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A lack of investment in commodity developments for more than a decade, exacerbated by a devastating warin Europe, combined with surging demand for all types of energy and industrial commodities, has seen the Bloomberg Commodity Spot Index hit an all-time high. The Bloomberg Commodity Spot Index, which tracks prices for 23 raw materials, has climbed by 36% this year, and is heading for its biggest annual advance in more than a decade. Separately, the Bloomberg spot energy sub-index has skyrocketed by more than 92% year-to-date, the most since at least 1992, as global inventories have come under pressure. At the same time, a gauge tracking agricultural prices has gained 24%.


Capital expenditure by large oil and mining companies is down to a 15-year low, despite a 40% rise in global commodity consumption over the same period, according to a new report by investment firm GMO. Underinvestment in supply will impact production for at least the next decade. Over most of the last decade, commodity prices have been falling or low. Commodity producers, reacting to low prices and criticism that they had overinvested during the China-driven commodity supercycle, slashed capex significantly. “In short, current capex levels are totally insufficient if we are to meet growing global demand,” the group says.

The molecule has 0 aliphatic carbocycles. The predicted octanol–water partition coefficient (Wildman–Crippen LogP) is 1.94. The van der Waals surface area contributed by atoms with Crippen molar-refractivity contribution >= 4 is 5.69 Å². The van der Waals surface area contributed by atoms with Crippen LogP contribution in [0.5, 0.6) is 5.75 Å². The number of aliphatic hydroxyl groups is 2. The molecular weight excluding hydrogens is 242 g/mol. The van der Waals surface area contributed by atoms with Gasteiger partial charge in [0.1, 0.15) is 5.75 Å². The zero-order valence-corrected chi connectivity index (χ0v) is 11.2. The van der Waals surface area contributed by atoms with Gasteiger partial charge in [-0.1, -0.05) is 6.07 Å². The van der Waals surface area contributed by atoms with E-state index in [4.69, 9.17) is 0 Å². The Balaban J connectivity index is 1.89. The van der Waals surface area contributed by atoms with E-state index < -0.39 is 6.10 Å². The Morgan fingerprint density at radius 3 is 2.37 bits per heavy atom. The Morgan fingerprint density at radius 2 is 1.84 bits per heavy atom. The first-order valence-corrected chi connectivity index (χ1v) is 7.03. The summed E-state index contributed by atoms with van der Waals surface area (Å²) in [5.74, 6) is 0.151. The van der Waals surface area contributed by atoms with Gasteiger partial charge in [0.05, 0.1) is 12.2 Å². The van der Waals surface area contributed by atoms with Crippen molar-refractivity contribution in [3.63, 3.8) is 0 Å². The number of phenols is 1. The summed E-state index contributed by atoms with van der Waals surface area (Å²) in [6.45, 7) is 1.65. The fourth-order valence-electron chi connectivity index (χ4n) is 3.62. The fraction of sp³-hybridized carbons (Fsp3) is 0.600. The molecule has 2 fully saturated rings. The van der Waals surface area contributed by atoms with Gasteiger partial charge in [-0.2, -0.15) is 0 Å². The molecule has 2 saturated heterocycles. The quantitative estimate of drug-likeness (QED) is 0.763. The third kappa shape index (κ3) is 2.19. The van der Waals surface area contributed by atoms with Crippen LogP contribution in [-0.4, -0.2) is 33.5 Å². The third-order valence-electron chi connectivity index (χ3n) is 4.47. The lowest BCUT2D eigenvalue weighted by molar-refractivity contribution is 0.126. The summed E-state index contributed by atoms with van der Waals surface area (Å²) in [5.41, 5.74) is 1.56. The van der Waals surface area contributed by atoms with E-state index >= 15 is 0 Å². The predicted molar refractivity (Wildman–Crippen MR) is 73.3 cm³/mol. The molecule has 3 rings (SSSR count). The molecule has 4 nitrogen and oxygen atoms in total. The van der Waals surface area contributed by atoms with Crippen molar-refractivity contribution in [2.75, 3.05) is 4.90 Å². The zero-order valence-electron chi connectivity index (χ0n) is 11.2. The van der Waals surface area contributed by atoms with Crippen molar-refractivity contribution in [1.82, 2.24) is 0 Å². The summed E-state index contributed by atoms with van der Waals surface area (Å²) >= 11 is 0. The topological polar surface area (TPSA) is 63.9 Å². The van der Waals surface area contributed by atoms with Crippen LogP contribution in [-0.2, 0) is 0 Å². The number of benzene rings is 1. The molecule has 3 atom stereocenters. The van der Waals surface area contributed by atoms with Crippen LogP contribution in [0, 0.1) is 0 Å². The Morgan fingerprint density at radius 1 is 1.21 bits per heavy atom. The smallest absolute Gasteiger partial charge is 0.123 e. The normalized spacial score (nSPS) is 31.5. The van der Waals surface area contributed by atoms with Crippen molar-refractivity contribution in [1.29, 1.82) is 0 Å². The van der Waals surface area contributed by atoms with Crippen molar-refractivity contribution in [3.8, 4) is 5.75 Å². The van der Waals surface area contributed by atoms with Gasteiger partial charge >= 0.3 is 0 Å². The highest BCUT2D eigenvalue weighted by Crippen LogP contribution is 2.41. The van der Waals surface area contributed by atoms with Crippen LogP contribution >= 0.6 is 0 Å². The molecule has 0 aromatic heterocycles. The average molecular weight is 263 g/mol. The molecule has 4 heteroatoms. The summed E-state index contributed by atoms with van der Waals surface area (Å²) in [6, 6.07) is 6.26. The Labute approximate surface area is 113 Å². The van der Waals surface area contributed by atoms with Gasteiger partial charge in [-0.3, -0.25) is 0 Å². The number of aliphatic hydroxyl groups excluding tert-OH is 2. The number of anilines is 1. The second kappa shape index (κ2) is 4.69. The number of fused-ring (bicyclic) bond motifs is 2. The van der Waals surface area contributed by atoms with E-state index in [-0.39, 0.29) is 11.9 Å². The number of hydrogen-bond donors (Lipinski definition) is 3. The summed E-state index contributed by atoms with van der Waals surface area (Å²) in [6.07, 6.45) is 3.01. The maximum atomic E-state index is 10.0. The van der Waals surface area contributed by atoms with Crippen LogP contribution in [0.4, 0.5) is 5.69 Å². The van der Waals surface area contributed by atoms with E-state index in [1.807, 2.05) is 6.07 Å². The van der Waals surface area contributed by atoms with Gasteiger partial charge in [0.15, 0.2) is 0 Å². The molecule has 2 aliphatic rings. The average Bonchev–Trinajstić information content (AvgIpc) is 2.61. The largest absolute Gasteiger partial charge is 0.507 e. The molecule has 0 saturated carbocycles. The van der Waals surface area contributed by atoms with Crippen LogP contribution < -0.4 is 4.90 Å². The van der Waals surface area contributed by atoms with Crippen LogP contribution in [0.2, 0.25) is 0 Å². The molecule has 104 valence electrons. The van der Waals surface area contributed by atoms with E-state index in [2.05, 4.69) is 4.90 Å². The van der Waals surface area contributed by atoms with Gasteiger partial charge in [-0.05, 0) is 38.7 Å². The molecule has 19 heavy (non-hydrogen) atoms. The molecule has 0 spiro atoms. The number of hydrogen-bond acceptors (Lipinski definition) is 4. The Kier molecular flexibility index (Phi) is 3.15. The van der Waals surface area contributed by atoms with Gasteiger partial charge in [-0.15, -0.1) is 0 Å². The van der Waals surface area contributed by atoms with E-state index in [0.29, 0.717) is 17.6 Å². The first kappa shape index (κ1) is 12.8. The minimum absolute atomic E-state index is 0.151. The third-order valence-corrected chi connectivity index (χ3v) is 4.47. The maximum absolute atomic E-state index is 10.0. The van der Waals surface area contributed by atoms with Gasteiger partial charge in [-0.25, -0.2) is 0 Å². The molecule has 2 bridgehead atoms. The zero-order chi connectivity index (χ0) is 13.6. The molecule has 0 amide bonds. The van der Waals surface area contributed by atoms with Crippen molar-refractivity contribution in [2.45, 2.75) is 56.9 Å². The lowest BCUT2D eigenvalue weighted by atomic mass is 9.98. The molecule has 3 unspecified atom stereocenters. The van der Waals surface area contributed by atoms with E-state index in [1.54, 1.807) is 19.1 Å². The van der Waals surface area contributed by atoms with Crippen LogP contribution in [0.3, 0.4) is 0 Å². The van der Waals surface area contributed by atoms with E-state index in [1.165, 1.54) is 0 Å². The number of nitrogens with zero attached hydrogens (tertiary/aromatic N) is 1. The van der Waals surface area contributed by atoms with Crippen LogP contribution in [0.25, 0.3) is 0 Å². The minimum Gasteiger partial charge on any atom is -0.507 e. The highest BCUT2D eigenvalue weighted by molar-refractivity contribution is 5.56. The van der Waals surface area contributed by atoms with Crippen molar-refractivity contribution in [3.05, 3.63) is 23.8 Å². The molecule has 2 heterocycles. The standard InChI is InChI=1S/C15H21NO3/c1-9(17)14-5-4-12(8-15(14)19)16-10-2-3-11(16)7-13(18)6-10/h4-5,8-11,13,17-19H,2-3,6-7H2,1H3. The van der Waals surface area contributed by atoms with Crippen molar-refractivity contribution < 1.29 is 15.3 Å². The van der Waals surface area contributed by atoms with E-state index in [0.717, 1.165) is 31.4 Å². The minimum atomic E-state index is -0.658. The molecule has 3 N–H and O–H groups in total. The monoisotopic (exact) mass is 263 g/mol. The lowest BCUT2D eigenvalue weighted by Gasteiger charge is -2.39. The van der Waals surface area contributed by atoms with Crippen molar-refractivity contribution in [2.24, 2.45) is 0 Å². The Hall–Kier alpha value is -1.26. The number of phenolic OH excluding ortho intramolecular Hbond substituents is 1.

Most groups are modelling significant supply deficit from 2023-2030, of around 20%. While the spot market might pull back in price, strong producer pricing will continue to rise. It’s important to note that the spot market reflects a very small amount of product. Most lithium is sold via contracts. Earlier this week producer Allkem (ASX:AKE) announced the average price received in the June quarter would be 14% above prior guidance at US$40,000/ton sales of ~3,500 tonnes. At current lithium prices, all producers are generating peak cycle returns, yet share prices are implying prices of $US18,435- $US23,716/t LCE, according to financial services company Jefferies. That’s a 70% discount to current prices. Pilbara Minerals (ASX: PLS) this week pointed to the ongoing strength in the auction price it is receiving via its website for spodumene concentrate.

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